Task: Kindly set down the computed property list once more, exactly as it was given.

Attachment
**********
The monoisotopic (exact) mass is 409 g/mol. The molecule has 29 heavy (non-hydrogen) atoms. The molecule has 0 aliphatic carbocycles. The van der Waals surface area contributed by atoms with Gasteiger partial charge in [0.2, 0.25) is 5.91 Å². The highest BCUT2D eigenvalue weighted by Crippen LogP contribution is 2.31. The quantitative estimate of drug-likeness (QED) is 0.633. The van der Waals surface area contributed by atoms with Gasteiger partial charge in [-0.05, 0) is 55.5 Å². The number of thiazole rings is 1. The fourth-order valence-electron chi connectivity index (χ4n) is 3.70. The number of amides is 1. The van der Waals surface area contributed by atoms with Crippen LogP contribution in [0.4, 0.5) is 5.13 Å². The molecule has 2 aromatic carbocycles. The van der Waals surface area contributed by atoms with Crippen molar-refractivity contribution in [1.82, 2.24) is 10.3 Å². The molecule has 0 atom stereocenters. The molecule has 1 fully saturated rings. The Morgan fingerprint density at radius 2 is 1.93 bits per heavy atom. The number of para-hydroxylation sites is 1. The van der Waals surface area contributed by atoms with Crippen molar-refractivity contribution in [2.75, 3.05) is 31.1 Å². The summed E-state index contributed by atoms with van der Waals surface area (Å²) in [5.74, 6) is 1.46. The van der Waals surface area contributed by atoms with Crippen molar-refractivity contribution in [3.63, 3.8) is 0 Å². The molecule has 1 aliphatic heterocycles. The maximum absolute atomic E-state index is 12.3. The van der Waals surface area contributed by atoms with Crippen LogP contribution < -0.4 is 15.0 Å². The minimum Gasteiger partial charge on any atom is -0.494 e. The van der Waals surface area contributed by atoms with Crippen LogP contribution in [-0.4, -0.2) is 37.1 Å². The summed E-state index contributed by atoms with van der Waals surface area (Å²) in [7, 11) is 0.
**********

The monoisotopic (exact) mass is 409 g/mol. The molecule has 29 heavy (non-hydrogen) atoms. The molecule has 0 aliphatic carbocycles. The van der Waals surface area contributed by atoms with Gasteiger partial charge in [0.2, 0.25) is 5.91 Å². The highest BCUT2D eigenvalue weighted by Crippen LogP contribution is 2.31. The quantitative estimate of drug-likeness (QED) is 0.633. The van der Waals surface area contributed by atoms with Gasteiger partial charge in [-0.05, 0) is 55.5 Å². The number of thiazole rings is 1. The fourth-order valence-electron chi connectivity index (χ4n) is 3.70. The number of amides is 1. The van der Waals surface area contributed by atoms with Crippen LogP contribution in [0.4, 0.5) is 5.13 Å². The molecule has 2 aromatic carbocycles. The van der Waals surface area contributed by atoms with Crippen molar-refractivity contribution in [1.82, 2.24) is 10.3 Å². The molecule has 0 atom stereocenters. The molecule has 1 fully saturated rings. The Morgan fingerprint density at radius 2 is 1.93 bits per heavy atom. The number of para-hydroxylation sites is 1. The van der Waals surface area contributed by atoms with Crippen molar-refractivity contribution in [2.75, 3.05) is 31.1 Å². The summed E-state index contributed by atoms with van der Waals surface area (Å²) in [5.74, 6) is 1.46. The van der Waals surface area contributed by atoms with Crippen molar-refractivity contribution in [3.63, 3.8) is 0 Å². The molecule has 1 aliphatic heterocycles. The maximum absolute atomic E-state index is 12.3. The van der Waals surface area contributed by atoms with Crippen LogP contribution < -0.4 is 15.0 Å². The minimum Gasteiger partial charge on any atom is -0.494 e. The van der Waals surface area contributed by atoms with Crippen LogP contribution in [-0.4, -0.2) is 37.1 Å². The summed E-state index contributed by atoms with van der Waals surface area (Å²) in [7, 11) is 0.